Cloud computing has fundamentally changed the way enterprises think about information technology infrastructure. A decade ago, IT professionals would make projections about the number and types of servers they would need for the next several months to a year. In some cases, they’d plan for average load, while in other scenarios they would buy for peak capacity to ensure there were sufficient resources when needed.
Cloud computing comes in a few broad forms: infrastructure as a service (IaaS), patform as a Service (PaaS), and software as a service (SaaS):
Cloud computing, however, reduces the need to precisely forecast future needs for variable workloads (stable workloads can take advantage of committed use offerings such as Reserved Instances). Instead, resources are allocated on-demand, according to the workloads at a point in time. In addition, the rise of containers, which virtualize an operating system so multiple workloads can run on the same server without interfering with each other, has improved server utilization.
But, despite these advances, enterprises still face challenges in using these resources efficiently.
There are a number of challenges when it comes to meeting service-level agreements (SLAs) while also controlling cloud costs, including:
Perhaps the most important way cloud computing has done that is by shifting IT spending from a mix of operational expenditures (OpEx or OPEX) and capital expenditures (CapEx or CAPEX) to a more singular focus on OpEx. Instead of procuring servers with a three-year lifespan, IT professionals are buying access to computing resources by the minute. This approach allows developers to allocate compute resources as they need, or at least as they perceive a need.
Infrastructure and operations professionals serve two constituencies: developers who are using the resources those professionals manage, and IT finance departments that allocate budgets and set limits on the funds available for cloud resources. Developers, as a rule, are more concerned about having access to necessary resources than about the cost of those resources. Of course, developers are not ignorant or dismissive of cost considerations, but their primary job is to develop software and run it in production.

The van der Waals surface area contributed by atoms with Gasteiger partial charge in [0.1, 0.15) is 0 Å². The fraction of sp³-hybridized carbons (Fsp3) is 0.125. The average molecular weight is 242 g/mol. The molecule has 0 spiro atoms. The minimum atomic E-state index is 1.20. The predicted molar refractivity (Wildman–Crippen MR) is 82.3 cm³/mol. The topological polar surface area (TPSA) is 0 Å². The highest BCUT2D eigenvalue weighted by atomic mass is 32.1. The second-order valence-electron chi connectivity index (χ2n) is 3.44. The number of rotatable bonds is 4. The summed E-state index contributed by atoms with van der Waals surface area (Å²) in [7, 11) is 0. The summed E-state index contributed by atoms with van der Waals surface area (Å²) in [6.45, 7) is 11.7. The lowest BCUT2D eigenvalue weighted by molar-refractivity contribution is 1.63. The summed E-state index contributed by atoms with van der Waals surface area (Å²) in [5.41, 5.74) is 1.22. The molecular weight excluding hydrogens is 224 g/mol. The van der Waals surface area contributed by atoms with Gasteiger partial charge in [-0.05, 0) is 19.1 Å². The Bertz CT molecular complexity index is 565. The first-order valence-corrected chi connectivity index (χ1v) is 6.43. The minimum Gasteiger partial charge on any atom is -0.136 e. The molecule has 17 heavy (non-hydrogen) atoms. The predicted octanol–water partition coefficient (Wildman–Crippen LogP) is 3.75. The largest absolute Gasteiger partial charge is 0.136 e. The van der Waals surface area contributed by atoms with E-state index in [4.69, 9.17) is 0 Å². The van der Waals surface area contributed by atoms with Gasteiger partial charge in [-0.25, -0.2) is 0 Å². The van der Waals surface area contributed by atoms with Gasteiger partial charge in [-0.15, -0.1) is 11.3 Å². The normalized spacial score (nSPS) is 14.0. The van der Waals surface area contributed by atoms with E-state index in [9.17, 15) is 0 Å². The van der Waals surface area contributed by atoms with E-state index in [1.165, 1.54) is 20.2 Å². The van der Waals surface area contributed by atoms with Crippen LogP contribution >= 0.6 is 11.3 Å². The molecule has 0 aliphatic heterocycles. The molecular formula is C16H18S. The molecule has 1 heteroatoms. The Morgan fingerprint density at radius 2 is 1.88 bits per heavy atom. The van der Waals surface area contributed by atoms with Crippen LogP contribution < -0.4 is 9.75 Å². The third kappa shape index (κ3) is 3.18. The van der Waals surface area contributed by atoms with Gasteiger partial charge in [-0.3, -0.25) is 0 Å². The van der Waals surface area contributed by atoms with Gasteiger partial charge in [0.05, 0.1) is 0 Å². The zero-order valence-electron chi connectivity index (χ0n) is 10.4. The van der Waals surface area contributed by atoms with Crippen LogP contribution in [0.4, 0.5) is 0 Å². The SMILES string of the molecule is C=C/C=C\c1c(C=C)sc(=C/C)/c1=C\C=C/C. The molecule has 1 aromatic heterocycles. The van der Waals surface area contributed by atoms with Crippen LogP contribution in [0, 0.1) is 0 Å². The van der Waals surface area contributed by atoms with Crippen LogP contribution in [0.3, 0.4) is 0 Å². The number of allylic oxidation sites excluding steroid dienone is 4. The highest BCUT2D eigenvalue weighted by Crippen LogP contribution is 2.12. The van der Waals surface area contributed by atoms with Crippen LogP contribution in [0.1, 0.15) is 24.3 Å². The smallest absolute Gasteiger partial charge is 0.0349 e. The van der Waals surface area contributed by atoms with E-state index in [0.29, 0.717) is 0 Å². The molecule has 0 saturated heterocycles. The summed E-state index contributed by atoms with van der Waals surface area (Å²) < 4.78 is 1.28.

There are many benefits of allocating resources as needed. Developers can spin up test environments in minutes, which is a key enabler of agile development. They can routinely leverage Blue/Green Deployments to roll out new services while mitigating the risk of disrupting production services. Blue/Green Deployment is a technique that reduces downtime and risk by running two identical production environments, called blue and green. Workload is gradually routed to the new version of code until no load is routed to the old version of the code.
But allocating resources as needed can also lead to a pattern identified by Densify as uncontrolled micropurchasing—that is, suboptimal resourcing decisions that are innocuous individually, but in aggregate can become significant additional costs. Unlike being able to spot a long-running VM that should have been shut down, inefficient micropurchases are almost stealth unless your tools are designed specifically for providing transparency into those suboptimal purchases.
Similarly, IT finance professionals are not oblivious to the needs of developers, but their job is to optimize how IT operations funds are spent. This leaves infrastructure and operations pros trying to balance performance and cost. This can create tensions and complexities within an organization, especially around inefficient cloud expenditures.
Developers automate as much of the integration and deployment process as possible. Part of this entails creating scripts or templates for provisioning needed infrastructure. This is known as infrastructure as code (IaC), and it can significantly improve the quality of resource provisioning. By running code, instead of manually executing commands, engineers reduce the risk of misconfiguring servers and containers.